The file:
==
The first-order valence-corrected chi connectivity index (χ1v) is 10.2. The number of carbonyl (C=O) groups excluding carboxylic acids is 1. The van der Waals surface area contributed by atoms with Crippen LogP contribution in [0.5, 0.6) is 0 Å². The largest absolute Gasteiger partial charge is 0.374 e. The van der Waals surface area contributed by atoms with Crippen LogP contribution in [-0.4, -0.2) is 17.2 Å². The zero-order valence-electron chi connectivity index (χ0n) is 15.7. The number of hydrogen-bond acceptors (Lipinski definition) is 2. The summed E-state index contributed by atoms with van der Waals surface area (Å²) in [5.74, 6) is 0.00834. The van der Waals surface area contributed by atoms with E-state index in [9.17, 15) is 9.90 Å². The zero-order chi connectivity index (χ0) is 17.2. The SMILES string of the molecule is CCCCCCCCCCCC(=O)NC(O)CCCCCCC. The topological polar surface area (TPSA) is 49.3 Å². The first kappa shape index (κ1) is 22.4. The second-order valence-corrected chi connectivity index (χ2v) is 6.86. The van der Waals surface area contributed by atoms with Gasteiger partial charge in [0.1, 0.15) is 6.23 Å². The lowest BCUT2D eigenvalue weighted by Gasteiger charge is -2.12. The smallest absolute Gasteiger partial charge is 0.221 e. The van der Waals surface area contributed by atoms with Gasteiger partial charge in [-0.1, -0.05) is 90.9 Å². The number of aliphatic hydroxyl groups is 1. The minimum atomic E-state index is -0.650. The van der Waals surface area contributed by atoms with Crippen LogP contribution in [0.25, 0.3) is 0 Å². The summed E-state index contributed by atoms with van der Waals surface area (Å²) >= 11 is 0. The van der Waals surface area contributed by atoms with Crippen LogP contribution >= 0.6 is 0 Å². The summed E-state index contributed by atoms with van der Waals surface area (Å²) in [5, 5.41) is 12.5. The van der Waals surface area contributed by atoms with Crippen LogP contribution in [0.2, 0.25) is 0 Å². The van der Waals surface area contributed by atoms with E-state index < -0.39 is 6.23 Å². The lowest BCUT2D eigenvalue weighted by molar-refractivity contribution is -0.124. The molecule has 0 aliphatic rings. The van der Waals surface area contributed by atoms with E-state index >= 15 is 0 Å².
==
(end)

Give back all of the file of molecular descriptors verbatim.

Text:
The first-order valence-corrected chi connectivity index (χ1v) is 10.2. The number of carbonyl (C=O) groups excluding carboxylic acids is 1. The van der Waals surface area contributed by atoms with Crippen LogP contribution in [0.5, 0.6) is 0 Å². The largest absolute Gasteiger partial charge is 0.374 e. The van der Waals surface area contributed by atoms with Crippen LogP contribution in [-0.4, -0.2) is 17.2 Å². The zero-order valence-electron chi connectivity index (χ0n) is 15.7. The number of hydrogen-bond acceptors (Lipinski definition) is 2. The summed E-state index contributed by atoms with van der Waals surface area (Å²) in [5.74, 6) is 0.00834. The van der Waals surface area contributed by atoms with E-state index in [9.17, 15) is 9.90 Å². The zero-order chi connectivity index (χ0) is 17.2. The SMILES string of the molecule is CCCCCCCCCCCC(=O)NC(O)CCCCCCC. The topological polar surface area (TPSA) is 49.3 Å². The first kappa shape index (κ1) is 22.4. The second-order valence-corrected chi connectivity index (χ2v) is 6.86. The van der Waals surface area contributed by atoms with Gasteiger partial charge in [0.1, 0.15) is 6.23 Å². The lowest BCUT2D eigenvalue weighted by Gasteiger charge is -2.12. The smallest absolute Gasteiger partial charge is 0.221 e. The van der Waals surface area contributed by atoms with Gasteiger partial charge in [-0.1, -0.05) is 90.9 Å². The number of aliphatic hydroxyl groups is 1. The minimum atomic E-state index is -0.650. The van der Waals surface area contributed by atoms with Crippen LogP contribution in [0.25, 0.3) is 0 Å². The summed E-state index contributed by atoms with van der Waals surface area (Å²) >= 11 is 0. The van der Waals surface area contributed by atoms with Crippen LogP contribution >= 0.6 is 0 Å². The summed E-state index contributed by atoms with van der Waals surface area (Å²) in [5, 5.41) is 12.5. The van der Waals surface area contributed by atoms with Crippen LogP contribution in [0.2, 0.25) is 0 Å². The van der Waals surface area contributed by atoms with E-state index < -0.39 is 6.23 Å². The lowest BCUT2D eigenvalue weighted by molar-refractivity contribution is -0.124. The molecule has 0 aliphatic rings. The van der Waals surface area contributed by atoms with E-state index >= 15 is 0 Å².